According to a report by The Times, they are indicators of one suffering from mood issues like bipolar disorder or neuroticism.
The Lancet Psychiatry reported people up that late were likely to rate themselves very lonely and not happy.
Some researchers believe modern life may be the reason for this trigger.
For the study, researchers measured body clock disruption on 91, 000 middle aged people using wearable monitors.
"These were people who have very poor sleep hygiene, people on their mobile phones at midnight checking Facebook or getting up to make a cup of tea in the middle of the night," author of the study paper Daniel Smith, from the University of Glasgow, is quoted as saying by The Times.
The team found one quarter of people had an abnormal pattern and were:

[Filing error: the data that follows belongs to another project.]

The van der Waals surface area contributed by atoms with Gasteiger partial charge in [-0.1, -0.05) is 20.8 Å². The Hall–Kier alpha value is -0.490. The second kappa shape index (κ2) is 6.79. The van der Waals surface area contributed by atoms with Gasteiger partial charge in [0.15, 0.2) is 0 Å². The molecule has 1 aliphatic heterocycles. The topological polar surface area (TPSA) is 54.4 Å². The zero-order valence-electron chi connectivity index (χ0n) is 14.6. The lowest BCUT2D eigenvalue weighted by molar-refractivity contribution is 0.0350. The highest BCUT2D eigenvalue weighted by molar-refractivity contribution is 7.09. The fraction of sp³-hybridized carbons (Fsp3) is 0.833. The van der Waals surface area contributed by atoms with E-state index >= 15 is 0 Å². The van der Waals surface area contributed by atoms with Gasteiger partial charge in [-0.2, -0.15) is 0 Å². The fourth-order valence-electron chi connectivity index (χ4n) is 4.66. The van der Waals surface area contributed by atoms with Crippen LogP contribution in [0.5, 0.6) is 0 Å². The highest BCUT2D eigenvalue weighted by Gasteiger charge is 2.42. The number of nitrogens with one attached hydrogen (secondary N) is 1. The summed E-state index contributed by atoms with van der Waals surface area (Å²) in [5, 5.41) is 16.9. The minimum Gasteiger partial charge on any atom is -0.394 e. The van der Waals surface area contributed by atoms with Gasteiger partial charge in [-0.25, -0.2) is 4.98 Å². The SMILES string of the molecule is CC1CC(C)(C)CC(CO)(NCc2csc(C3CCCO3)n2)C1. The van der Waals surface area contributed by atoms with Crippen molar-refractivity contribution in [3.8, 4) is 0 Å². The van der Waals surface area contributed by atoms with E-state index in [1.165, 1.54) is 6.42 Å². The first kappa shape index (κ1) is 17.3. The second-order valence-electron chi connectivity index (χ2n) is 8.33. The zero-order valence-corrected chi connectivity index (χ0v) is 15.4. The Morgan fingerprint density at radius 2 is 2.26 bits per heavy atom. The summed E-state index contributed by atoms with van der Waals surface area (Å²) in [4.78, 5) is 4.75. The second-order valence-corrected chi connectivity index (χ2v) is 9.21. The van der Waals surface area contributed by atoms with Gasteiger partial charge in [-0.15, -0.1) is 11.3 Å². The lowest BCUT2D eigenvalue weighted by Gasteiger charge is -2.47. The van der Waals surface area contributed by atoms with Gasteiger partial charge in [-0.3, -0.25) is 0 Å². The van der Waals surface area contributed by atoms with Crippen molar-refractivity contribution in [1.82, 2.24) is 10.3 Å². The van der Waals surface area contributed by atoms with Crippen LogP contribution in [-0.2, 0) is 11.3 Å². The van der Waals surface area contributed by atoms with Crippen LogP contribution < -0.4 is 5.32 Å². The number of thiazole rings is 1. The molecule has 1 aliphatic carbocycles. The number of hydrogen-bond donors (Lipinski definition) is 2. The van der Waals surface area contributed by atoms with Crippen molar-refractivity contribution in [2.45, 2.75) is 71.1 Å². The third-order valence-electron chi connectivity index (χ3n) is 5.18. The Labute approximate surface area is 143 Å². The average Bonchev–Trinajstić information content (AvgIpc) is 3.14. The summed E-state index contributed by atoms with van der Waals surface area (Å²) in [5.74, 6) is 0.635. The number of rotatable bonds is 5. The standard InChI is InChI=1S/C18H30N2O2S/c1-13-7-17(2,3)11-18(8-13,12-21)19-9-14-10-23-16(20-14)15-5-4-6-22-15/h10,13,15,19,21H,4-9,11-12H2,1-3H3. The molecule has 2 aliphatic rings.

* 6% more likely to suffer from depression
* 11% more likely to have bipolar disorder
* Happiness levels were 9% lower
"Everyone who has ever stepped off a long-haul flight or had children knows that even a couple of nights’ poor sleep can be pretty bad for your mood and thinking ability... I don’t think it’s unreasonable to say this is another piece of evidence that might suggest we should all be more mindful of our natural rhythms of activity and rest," Professor Smith explained.